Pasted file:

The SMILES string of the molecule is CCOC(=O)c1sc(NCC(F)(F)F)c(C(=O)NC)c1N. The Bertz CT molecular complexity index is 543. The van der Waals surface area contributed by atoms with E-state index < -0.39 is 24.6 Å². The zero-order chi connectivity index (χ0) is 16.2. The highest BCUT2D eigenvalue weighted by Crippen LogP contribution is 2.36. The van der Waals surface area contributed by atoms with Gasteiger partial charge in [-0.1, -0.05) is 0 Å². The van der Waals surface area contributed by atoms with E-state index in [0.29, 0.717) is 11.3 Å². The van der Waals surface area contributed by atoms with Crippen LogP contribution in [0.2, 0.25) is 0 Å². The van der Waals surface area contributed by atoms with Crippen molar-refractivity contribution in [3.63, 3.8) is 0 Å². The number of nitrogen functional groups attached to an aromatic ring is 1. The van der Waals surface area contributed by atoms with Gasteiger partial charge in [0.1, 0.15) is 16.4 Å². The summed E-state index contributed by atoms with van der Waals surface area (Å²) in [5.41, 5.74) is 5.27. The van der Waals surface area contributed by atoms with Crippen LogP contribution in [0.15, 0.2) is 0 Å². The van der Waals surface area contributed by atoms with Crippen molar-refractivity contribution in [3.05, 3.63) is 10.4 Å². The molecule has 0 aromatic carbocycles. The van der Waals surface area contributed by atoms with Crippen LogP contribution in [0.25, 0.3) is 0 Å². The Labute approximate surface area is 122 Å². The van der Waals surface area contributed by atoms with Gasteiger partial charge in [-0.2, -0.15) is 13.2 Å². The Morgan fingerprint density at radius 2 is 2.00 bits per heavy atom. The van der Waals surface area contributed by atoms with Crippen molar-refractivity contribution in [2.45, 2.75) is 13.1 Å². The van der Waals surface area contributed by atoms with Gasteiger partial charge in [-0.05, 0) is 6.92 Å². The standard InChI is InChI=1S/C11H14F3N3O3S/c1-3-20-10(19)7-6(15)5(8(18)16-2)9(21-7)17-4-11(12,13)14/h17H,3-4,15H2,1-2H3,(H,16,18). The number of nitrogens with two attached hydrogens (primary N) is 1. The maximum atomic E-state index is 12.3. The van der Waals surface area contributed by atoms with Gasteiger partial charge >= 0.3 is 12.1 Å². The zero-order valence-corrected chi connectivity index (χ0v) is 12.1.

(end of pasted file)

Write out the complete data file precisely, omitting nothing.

The SMILES string of the molecule is CCOC(=O)c1sc(NCC(F)(F)F)c(C(=O)NC)c1N. The Bertz CT molecular complexity index is 543. The van der Waals surface area contributed by atoms with E-state index < -0.39 is 24.6 Å². The zero-order chi connectivity index (χ0) is 16.2. The highest BCUT2D eigenvalue weighted by Crippen LogP contribution is 2.36. The van der Waals surface area contributed by atoms with Gasteiger partial charge in [-0.1, -0.05) is 0 Å². The van der Waals surface area contributed by atoms with E-state index in [0.29, 0.717) is 11.3 Å². The van der Waals surface area contributed by atoms with Crippen LogP contribution in [0.2, 0.25) is 0 Å². The van der Waals surface area contributed by atoms with Crippen molar-refractivity contribution in [3.63, 3.8) is 0 Å². The number of nitrogen functional groups attached to an aromatic ring is 1. The van der Waals surface area contributed by atoms with Gasteiger partial charge in [0.1, 0.15) is 16.4 Å². The summed E-state index contributed by atoms with van der Waals surface area (Å²) in [5.41, 5.74) is 5.27. The van der Waals surface area contributed by atoms with Crippen LogP contribution in [0.15, 0.2) is 0 Å². The van der Waals surface area contributed by atoms with Crippen molar-refractivity contribution in [3.05, 3.63) is 10.4 Å². The molecule has 0 aromatic carbocycles. The van der Waals surface area contributed by atoms with Crippen LogP contribution in [0.25, 0.3) is 0 Å². The Labute approximate surface area is 122 Å². The van der Waals surface area contributed by atoms with Gasteiger partial charge in [-0.2, -0.15) is 13.2 Å². The Morgan fingerprint density at radius 2 is 2.00 bits per heavy atom. The van der Waals surface area contributed by atoms with Crippen molar-refractivity contribution in [2.45, 2.75) is 13.1 Å². The van der Waals surface area contributed by atoms with Gasteiger partial charge in [-0.05, 0) is 6.92 Å². The standard InChI is InChI=1S/C11H14F3N3O3S/c1-3-20-10(19)7-6(15)5(8(18)16-2)9(21-7)17-4-11(12,13)14/h17H,3-4,15H2,1-2H3,(H,16,18). The number of nitrogens with two attached hydrogens (primary N) is 1. The maximum atomic E-state index is 12.3. The van der Waals surface area contributed by atoms with Gasteiger partial charge >= 0.3 is 12.1 Å². The zero-order valence-corrected chi connectivity index (χ0v) is 12.1.